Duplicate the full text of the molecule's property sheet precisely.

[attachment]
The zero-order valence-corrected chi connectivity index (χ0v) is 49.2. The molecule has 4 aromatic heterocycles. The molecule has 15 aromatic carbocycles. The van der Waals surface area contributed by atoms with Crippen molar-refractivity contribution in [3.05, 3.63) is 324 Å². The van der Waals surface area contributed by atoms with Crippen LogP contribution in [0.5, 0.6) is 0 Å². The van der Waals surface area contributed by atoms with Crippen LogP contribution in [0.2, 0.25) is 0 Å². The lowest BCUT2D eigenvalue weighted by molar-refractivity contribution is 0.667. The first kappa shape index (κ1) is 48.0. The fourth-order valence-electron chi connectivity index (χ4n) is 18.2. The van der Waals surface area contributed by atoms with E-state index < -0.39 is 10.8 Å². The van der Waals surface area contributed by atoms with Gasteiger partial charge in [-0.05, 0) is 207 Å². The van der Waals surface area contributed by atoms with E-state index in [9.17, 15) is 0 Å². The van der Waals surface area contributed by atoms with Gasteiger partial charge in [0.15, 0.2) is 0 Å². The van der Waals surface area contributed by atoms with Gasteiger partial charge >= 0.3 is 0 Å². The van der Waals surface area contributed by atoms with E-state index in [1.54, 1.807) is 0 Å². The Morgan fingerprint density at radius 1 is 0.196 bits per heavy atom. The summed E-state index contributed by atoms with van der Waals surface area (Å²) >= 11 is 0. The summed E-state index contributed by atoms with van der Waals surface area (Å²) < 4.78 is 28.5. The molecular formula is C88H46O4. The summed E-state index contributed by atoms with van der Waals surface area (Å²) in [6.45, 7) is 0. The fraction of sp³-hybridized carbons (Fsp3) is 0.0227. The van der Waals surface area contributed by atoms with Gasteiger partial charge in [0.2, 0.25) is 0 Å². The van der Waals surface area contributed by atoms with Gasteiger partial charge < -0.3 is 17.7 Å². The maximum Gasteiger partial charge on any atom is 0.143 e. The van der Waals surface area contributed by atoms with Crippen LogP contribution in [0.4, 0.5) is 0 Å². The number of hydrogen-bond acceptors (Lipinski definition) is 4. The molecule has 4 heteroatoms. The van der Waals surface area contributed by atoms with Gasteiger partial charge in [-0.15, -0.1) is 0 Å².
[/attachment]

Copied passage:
The zero-order valence-corrected chi connectivity index (χ0v) is 49.2. The molecule has 4 aromatic heterocycles. The molecule has 15 aromatic carbocycles. The van der Waals surface area contributed by atoms with Crippen molar-refractivity contribution in [3.05, 3.63) is 324 Å². The van der Waals surface area contributed by atoms with Crippen LogP contribution in [0.5, 0.6) is 0 Å². The van der Waals surface area contributed by atoms with Crippen LogP contribution in [0.2, 0.25) is 0 Å². The lowest BCUT2D eigenvalue weighted by molar-refractivity contribution is 0.667. The first kappa shape index (κ1) is 48.0. The fourth-order valence-electron chi connectivity index (χ4n) is 18.2. The van der Waals surface area contributed by atoms with E-state index < -0.39 is 10.8 Å². The van der Waals surface area contributed by atoms with Gasteiger partial charge in [-0.05, 0) is 207 Å². The van der Waals surface area contributed by atoms with E-state index in [9.17, 15) is 0 Å². The van der Waals surface area contributed by atoms with Gasteiger partial charge in [0.15, 0.2) is 0 Å². The van der Waals surface area contributed by atoms with Gasteiger partial charge >= 0.3 is 0 Å². The van der Waals surface area contributed by atoms with E-state index in [1.54, 1.807) is 0 Å². The Morgan fingerprint density at radius 1 is 0.196 bits per heavy atom. The summed E-state index contributed by atoms with van der Waals surface area (Å²) >= 11 is 0. The summed E-state index contributed by atoms with van der Waals surface area (Å²) < 4.78 is 28.5. The molecular formula is C88H46O4. The summed E-state index contributed by atoms with van der Waals surface area (Å²) in [6.45, 7) is 0. The fraction of sp³-hybridized carbons (Fsp3) is 0.0227. The van der Waals surface area contributed by atoms with Gasteiger partial charge in [0.2, 0.25) is 0 Å². The van der Waals surface area contributed by atoms with Gasteiger partial charge < -0.3 is 17.7 Å². The maximum Gasteiger partial charge on any atom is 0.143 e. The van der Waals surface area contributed by atoms with Crippen LogP contribution in [0.4, 0.5) is 0 Å². The number of hydrogen-bond acceptors (Lipinski definition) is 4. The molecule has 4 heteroatoms. The van der Waals surface area contributed by atoms with Gasteiger partial charge in [-0.15, -0.1) is 0 Å².